Most Expensive Items Sold In Discogs Marketplace For March 2016

by Grippo

Ladies and gentlemen, the terribly glorious (gloriously terrible?) reign of Chung King Can Suck It is over. We have a new heavyweight Discogs marketplace champion.

Before we get ahead of ourselves, though, it’s important to take a moment to remember that Discogs isn’t just a place where high-priced records are sold. We were founded in 2000 with the primary goal of developing the most thorough catalog of music releases in the known universe. Well, we’re looking back on 7.1 million database entries, forever reaching forward for more and better descriptions of releases, and that remains our central goal to this day. [Shameless plug: if you want to join the unparalleled Discogs community by adding releases, get yourself a free account and dig in to the database!]

What about our marketplace? Well, in 2005, after feedback from the Discogs community, we opened our doors to buying and selling records, CDs, cassettes, 8-tracks, reel-to-reels and just about anything else that transmits pre-recorded audio. Buyers and sellers from around the world who are passionate about music connect there. We want our community members to feel secure in the marketplace, whether they’re dropping an entire paycheck on an obscure rarity or spending a few dollars on a well-loved copy of Hotel California (oh, believe me, that still happens).

Still…

Every now and then, something pretty exciting happens in the marketplace. Those big-ticket items aren’t necessarily our bread and butter, but they’re fun to talk about. Exactly a year ago, we had a lot of fun talking about Chung King Can Suck It, a little-known 1989 LP from NYC punk crew Judge, when it brought home $6,048 worth of bacon. That was a record for the Discogs marketplace at the time, and it held up, month after month, right through 2016.

Until now.

Now there’s $6826 worth of bacon on the line. And normally I’d like nothing more than to joke about the reclusive Belgian prog group that recorded the sounds of live bees in a repurposed railway station, produced only 42 copies of their debut (and final) LP, and somehow found their way to the top of the Discogs sales list fifty years later, but I don’t have it in me this month. After all, the new record belongs to one Mr. David Bowie.

See, in 1969, Bowie released his second album, a self-titled space oddity featuring wild-eyed boys, cautionary tales about success and sounds from inside a tin can. Finding a good copy of the first UK pressing of that album is no easy feat.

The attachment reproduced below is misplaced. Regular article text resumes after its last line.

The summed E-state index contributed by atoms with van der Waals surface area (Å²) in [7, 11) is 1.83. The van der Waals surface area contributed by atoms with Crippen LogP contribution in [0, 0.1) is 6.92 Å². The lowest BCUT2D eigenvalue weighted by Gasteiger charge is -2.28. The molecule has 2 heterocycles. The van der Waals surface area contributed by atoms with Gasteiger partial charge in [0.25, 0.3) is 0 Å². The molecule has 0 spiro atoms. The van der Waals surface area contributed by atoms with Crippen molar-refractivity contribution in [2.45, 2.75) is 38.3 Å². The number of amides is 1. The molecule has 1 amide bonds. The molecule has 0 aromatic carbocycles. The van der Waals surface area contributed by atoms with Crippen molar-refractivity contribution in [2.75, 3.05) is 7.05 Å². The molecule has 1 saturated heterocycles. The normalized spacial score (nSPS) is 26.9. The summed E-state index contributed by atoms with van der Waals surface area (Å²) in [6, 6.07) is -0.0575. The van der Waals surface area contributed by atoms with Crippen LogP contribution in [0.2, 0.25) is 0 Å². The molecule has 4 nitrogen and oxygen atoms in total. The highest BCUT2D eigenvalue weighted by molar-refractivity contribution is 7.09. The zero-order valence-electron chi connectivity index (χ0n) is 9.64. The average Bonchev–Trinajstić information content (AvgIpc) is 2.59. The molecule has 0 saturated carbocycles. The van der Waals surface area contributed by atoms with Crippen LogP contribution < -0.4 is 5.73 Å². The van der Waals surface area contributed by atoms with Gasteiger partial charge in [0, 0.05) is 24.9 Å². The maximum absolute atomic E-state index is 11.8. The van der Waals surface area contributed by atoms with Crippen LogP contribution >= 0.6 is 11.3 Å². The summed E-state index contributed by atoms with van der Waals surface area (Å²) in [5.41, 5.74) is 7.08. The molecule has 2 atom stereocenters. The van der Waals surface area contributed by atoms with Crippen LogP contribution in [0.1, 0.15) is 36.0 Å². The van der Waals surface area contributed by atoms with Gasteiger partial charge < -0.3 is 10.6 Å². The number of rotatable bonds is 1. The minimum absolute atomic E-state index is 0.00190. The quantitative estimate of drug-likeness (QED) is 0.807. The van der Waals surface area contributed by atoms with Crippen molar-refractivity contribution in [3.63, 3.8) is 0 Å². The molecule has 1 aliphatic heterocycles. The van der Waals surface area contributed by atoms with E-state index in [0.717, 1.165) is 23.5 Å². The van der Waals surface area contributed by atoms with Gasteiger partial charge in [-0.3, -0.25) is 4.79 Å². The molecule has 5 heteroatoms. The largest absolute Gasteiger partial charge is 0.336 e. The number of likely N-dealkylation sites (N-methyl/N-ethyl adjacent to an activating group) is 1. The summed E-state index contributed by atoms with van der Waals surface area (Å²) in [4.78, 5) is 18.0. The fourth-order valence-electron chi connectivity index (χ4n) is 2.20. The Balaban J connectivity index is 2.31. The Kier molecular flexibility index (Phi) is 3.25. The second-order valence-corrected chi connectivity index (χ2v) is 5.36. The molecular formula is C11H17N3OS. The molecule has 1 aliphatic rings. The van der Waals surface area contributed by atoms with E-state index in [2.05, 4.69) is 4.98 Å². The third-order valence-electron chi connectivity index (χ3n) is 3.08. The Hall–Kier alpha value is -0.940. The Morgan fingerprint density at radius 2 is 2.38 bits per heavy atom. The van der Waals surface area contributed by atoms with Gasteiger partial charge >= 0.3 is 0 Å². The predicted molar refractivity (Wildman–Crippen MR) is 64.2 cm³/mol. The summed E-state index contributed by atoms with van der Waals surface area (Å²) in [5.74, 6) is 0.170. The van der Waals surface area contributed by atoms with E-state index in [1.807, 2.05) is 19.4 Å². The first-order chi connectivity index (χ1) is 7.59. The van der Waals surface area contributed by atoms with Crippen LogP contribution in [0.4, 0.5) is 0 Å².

Is it almost $7k difficult? Maybe not. Is it Bowie’s best work? Many would argue otherwise. But, honestly: what does it matter? His music deeply touched generation after generation. I didn’t listen to my favorite Bowie albums for the first time until thirty-ish years after they were released, but they crackled with an urgency and a vitality that would make you swear they were sent back from the future.

I know that we’ve all been tripping over ourselves to praise Bowie since his passing. The last thing anybody needs is another voice in the choir of exaltation. But Bowie’s music moves me deeply. He meant a great deal to his fans. This sale is, itself, a kind of beautiful tribute to what he still means to people.

I’m not sure where this expensive record is going. I don’t know who is looking after it now. But I hope, wherever it is, it’s being treasured in whatever way the buyer finds appropriate. I hope that future generations will be able to grab it off the shelf and give it a listen, and I hope the first time they start side one they get completely swept away in the story of a man who was looking back at his home planet at a time when that still seemed like a tenuous proposition. Above all else, I hope that David Bowie’s art continues to matter, because he certainly put a lot of himself in all of those songs. I want to see that part of him echo forward.

Anyway, just remember we’re having fun here. Okay, well, kind of fun. Serious, reverential fun. There’s a lot more fun in the rest of the Top 30. No beekeepers from Antwerp, but we’ve got primordial British stoner jams, jazzy ’70s rock sounds from Germany, fuzzy Greek psychedelia, and some really early reggae from, well, Jamaica, I guess. And that’s just the rest of the top five. I swear to you: you cannot make this stuff up. Hang on to yourself, watch that man, scream like a baby, and look back in anger at the rest of the Discogs Top 30 Most Expensive Items Sold List from March 2016.

Top 30 Most Expensive Items sold on Discogs in March 2016